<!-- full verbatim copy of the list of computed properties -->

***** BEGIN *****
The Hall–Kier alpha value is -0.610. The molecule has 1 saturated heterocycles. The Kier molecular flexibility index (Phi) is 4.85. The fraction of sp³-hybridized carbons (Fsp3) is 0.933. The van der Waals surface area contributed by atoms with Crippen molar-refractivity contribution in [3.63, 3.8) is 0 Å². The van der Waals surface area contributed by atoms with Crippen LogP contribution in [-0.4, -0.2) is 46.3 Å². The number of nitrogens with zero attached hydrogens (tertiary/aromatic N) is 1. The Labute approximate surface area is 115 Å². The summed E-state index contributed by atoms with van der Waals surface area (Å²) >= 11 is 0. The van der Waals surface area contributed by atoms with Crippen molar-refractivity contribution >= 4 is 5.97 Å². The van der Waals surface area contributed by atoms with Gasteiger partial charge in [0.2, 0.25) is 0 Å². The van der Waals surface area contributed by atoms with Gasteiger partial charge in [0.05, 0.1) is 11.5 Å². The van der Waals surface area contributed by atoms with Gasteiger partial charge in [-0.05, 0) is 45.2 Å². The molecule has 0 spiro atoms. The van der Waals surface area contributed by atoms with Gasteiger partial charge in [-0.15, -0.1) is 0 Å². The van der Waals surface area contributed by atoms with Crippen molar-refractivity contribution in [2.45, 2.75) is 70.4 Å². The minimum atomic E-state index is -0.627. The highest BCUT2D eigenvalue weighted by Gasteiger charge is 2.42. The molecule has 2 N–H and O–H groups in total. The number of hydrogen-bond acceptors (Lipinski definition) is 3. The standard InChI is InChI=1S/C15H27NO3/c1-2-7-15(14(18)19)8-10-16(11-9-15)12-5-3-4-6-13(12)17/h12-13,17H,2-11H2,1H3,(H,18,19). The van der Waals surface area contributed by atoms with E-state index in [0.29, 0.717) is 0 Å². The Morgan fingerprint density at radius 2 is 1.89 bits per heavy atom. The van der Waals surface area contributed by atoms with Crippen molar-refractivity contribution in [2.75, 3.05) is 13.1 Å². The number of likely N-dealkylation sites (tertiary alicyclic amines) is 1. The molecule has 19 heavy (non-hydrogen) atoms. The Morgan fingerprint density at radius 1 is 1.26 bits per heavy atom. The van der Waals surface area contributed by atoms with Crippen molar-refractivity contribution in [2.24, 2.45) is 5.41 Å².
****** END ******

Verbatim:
The Hall–Kier alpha value is -0.610. The molecule has 1 saturated heterocycles. The Kier molecular flexibility index (Phi) is 4.85. The fraction of sp³-hybridized carbons (Fsp3) is 0.933. The van der Waals surface area contributed by atoms with Crippen molar-refractivity contribution in [3.63, 3.8) is 0 Å². The van der Waals surface area contributed by atoms with Crippen LogP contribution in [-0.4, -0.2) is 46.3 Å². The number of nitrogens with zero attached hydrogens (tertiary/aromatic N) is 1. The Labute approximate surface area is 115 Å². The summed E-state index contributed by atoms with van der Waals surface area (Å²) >= 11 is 0. The van der Waals surface area contributed by atoms with Crippen molar-refractivity contribution >= 4 is 5.97 Å². The van der Waals surface area contributed by atoms with Gasteiger partial charge in [0.2, 0.25) is 0 Å². The van der Waals surface area contributed by atoms with Gasteiger partial charge in [0.05, 0.1) is 11.5 Å². The van der Waals surface area contributed by atoms with Gasteiger partial charge in [-0.05, 0) is 45.2 Å². The molecule has 0 spiro atoms. The van der Waals surface area contributed by atoms with Gasteiger partial charge in [-0.15, -0.1) is 0 Å². The van der Waals surface area contributed by atoms with Crippen molar-refractivity contribution in [2.45, 2.75) is 70.4 Å². The minimum atomic E-state index is -0.627. The highest BCUT2D eigenvalue weighted by Gasteiger charge is 2.42. The molecule has 2 N–H and O–H groups in total. The number of hydrogen-bond acceptors (Lipinski definition) is 3. The standard InChI is InChI=1S/C15H27NO3/c1-2-7-15(14(18)19)8-10-16(11-9-15)12-5-3-4-6-13(12)17/h12-13,17H,2-11H2,1H3,(H,18,19). The van der Waals surface area contributed by atoms with E-state index in [0.29, 0.717) is 0 Å². The Morgan fingerprint density at radius 2 is 1.89 bits per heavy atom. The van der Waals surface area contributed by atoms with Crippen molar-refractivity contribution in [2.75, 3.05) is 13.1 Å². The number of likely N-dealkylation sites (tertiary alicyclic amines) is 1. The molecule has 19 heavy (non-hydrogen) atoms. The Morgan fingerprint density at radius 1 is 1.26 bits per heavy atom. The van der Waals surface area contributed by atoms with Crippen molar-refractivity contribution in [2.24, 2.45) is 5.41 Å².